When the shell is started, the OS provides three files for it to work with: stdin, stdout and stderr. When run from the terminal, stdin is connected to the keyboard input. What you write is passed to the terminal. This happens via a file called tele typewriter or tty. stdout and stderr is connected to tty too, this is why the output and errors of any command you run show up in the terminal.

Every terminal you open gets assigned a new file via tty, so that commands from one terminal do not clobber another. You can find out the file your terminal is attached to via the tty command:

$ tty


Pipe, |, bridges two processes together. It represents the system call to pipe() and all it does is redirect stdin and stdout for processes.

The image above is a slight simplification to explain pipe redirection:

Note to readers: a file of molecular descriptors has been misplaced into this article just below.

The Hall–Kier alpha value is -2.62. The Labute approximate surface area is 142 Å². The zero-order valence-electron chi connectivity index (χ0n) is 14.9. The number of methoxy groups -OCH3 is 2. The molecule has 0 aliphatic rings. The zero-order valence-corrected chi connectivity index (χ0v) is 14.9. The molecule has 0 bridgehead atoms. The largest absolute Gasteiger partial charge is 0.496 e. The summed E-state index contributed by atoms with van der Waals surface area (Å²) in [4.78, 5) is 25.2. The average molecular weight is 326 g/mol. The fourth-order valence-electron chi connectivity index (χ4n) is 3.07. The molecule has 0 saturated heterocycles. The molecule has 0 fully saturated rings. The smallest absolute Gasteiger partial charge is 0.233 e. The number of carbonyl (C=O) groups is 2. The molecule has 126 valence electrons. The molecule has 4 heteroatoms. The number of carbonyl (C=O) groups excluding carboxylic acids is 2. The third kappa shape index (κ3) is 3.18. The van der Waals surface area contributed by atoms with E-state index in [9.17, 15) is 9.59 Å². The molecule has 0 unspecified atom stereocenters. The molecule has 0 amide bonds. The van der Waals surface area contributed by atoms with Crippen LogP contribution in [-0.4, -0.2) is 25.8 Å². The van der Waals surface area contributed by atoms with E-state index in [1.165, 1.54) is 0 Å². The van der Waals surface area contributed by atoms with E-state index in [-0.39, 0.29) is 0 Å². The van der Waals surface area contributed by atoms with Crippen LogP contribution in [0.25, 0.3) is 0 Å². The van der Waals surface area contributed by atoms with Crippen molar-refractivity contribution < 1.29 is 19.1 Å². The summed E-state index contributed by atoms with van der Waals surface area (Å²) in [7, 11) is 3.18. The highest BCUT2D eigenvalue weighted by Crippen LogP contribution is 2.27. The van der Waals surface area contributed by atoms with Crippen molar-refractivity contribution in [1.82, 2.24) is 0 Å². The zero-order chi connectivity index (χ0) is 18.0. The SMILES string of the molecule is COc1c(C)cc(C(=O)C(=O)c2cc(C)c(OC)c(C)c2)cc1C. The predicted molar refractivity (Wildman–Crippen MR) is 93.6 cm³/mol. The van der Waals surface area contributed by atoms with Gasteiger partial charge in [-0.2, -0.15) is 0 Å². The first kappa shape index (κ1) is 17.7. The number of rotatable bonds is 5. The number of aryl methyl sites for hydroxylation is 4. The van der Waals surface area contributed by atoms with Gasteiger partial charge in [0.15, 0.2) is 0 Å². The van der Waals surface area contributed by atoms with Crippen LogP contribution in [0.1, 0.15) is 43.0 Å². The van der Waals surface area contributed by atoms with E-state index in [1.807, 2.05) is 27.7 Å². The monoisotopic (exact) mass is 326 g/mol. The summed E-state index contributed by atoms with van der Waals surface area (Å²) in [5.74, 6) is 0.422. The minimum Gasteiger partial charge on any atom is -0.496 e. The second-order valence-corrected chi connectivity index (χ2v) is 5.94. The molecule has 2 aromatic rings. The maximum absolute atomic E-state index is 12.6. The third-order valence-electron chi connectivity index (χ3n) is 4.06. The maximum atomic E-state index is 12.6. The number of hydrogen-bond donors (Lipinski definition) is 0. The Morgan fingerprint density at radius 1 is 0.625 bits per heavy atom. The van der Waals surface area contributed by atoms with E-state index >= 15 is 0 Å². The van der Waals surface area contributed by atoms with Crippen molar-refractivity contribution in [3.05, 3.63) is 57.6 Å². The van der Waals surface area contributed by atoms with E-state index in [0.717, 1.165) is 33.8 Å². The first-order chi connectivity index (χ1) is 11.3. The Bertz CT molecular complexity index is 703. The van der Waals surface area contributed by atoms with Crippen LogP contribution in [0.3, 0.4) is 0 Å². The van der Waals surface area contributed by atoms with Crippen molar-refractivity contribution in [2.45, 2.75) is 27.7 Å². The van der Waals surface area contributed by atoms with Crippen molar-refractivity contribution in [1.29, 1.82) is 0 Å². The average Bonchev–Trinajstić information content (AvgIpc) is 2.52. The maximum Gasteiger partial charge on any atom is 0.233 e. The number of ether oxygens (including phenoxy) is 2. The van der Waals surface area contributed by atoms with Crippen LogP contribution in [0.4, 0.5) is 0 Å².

• The top bash forks another bash connected to tty, which produces the output of ls

  • Since the top bash was forked from the lower, it inherited the file descriptors of the lower one

  • The lower bash did not fork a new process because echo is a builtin command

Note that stderr is always routed directly to the tty. You can switch streams before the pipe and redirect stderr instead of stdout to the pipe.

$ ./ 2>&1 >/dev/null


Local variables are ones you can create in a shell. They are local to the shell, thus not passed to children (remember, every non-builtin command is in a new shell which does not have these local variables).

Environment variables (env vars) are like global variables. They are passed to children. However, changes to the environment variables in child process can not be passed to the parent (remember, there is no communication between child and parent except the exit code).

$ env
LESSOPEN=||/usr/bin/ %s


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